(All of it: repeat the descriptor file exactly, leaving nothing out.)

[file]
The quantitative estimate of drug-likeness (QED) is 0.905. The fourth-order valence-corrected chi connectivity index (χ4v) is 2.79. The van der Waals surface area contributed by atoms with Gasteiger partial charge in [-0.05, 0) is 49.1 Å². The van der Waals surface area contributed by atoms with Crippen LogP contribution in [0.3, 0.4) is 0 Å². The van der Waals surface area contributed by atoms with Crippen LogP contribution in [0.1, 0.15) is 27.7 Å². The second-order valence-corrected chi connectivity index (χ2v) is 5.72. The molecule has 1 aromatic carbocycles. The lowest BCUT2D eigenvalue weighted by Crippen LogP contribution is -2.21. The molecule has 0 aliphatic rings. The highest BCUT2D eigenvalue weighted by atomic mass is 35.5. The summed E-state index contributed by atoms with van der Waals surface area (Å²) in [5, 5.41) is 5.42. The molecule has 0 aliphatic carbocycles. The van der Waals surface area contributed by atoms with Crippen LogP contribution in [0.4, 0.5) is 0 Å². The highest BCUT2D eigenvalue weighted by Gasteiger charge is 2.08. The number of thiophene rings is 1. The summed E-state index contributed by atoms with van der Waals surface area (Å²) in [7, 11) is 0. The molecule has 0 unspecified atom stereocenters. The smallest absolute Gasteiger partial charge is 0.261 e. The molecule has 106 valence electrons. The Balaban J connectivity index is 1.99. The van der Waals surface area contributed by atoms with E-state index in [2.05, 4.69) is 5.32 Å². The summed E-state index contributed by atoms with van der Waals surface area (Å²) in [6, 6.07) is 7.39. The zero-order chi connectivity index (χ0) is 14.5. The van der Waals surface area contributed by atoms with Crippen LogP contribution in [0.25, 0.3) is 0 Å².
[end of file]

The quantitative estimate of drug-likeness (QED) is 0.905. The fourth-order valence-corrected chi connectivity index (χ4v) is 2.79. The van der Waals surface area contributed by atoms with Gasteiger partial charge in [-0.05, 0) is 49.1 Å². The van der Waals surface area contributed by atoms with Crippen LogP contribution in [0.3, 0.4) is 0 Å². The van der Waals surface area contributed by atoms with Crippen LogP contribution in [0.1, 0.15) is 27.7 Å². The second-order valence-corrected chi connectivity index (χ2v) is 5.72. The molecule has 1 aromatic carbocycles. The lowest BCUT2D eigenvalue weighted by Crippen LogP contribution is -2.21. The molecule has 0 aliphatic rings. The highest BCUT2D eigenvalue weighted by atomic mass is 35.5. The summed E-state index contributed by atoms with van der Waals surface area (Å²) in [5, 5.41) is 5.42. The molecule has 0 aliphatic carbocycles. The van der Waals surface area contributed by atoms with Crippen LogP contribution in [0.4, 0.5) is 0 Å². The highest BCUT2D eigenvalue weighted by Gasteiger charge is 2.08. The number of thiophene rings is 1. The summed E-state index contributed by atoms with van der Waals surface area (Å²) in [7, 11) is 0. The molecule has 0 unspecified atom stereocenters. The smallest absolute Gasteiger partial charge is 0.261 e. The molecule has 106 valence electrons. The Balaban J connectivity index is 1.99. The van der Waals surface area contributed by atoms with E-state index in [2.05, 4.69) is 5.32 Å². The summed E-state index contributed by atoms with van der Waals surface area (Å²) in [6, 6.07) is 7.39. The zero-order chi connectivity index (χ0) is 14.5. The van der Waals surface area contributed by atoms with Crippen LogP contribution in [0.25, 0.3) is 0 Å².